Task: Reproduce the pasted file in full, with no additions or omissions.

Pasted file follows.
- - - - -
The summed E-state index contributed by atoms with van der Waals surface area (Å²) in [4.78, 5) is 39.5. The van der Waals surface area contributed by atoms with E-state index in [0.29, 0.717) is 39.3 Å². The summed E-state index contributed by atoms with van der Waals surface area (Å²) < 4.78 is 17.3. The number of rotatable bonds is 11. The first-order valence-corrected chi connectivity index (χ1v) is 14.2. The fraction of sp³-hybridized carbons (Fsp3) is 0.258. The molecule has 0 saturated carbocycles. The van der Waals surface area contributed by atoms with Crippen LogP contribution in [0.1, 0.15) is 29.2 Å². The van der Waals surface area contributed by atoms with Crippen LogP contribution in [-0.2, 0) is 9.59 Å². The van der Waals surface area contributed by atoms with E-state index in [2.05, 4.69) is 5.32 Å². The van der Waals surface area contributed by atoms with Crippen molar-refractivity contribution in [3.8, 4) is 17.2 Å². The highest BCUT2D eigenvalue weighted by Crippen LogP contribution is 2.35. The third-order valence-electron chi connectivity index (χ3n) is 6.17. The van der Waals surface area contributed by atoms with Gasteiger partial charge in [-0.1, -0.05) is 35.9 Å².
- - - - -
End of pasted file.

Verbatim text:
The summed E-state index contributed by atoms with van der Waals surface area (Å²) in [4.78, 5) is 39.5. The van der Waals surface area contributed by atoms with E-state index in [0.29, 0.717) is 39.3 Å². The summed E-state index contributed by atoms with van der Waals surface area (Å²) < 4.78 is 17.3. The number of rotatable bonds is 11. The first-order valence-corrected chi connectivity index (χ1v) is 14.2. The fraction of sp³-hybridized carbons (Fsp3) is 0.258. The molecule has 0 saturated carbocycles. The van der Waals surface area contributed by atoms with Crippen LogP contribution in [0.1, 0.15) is 29.2 Å². The van der Waals surface area contributed by atoms with Crippen LogP contribution in [-0.2, 0) is 9.59 Å². The van der Waals surface area contributed by atoms with E-state index in [2.05, 4.69) is 5.32 Å². The van der Waals surface area contributed by atoms with Crippen molar-refractivity contribution in [3.8, 4) is 17.2 Å². The highest BCUT2D eigenvalue weighted by Crippen LogP contribution is 2.35. The third-order valence-electron chi connectivity index (χ3n) is 6.17. The van der Waals surface area contributed by atoms with Gasteiger partial charge in [-0.1, -0.05) is 35.9 Å².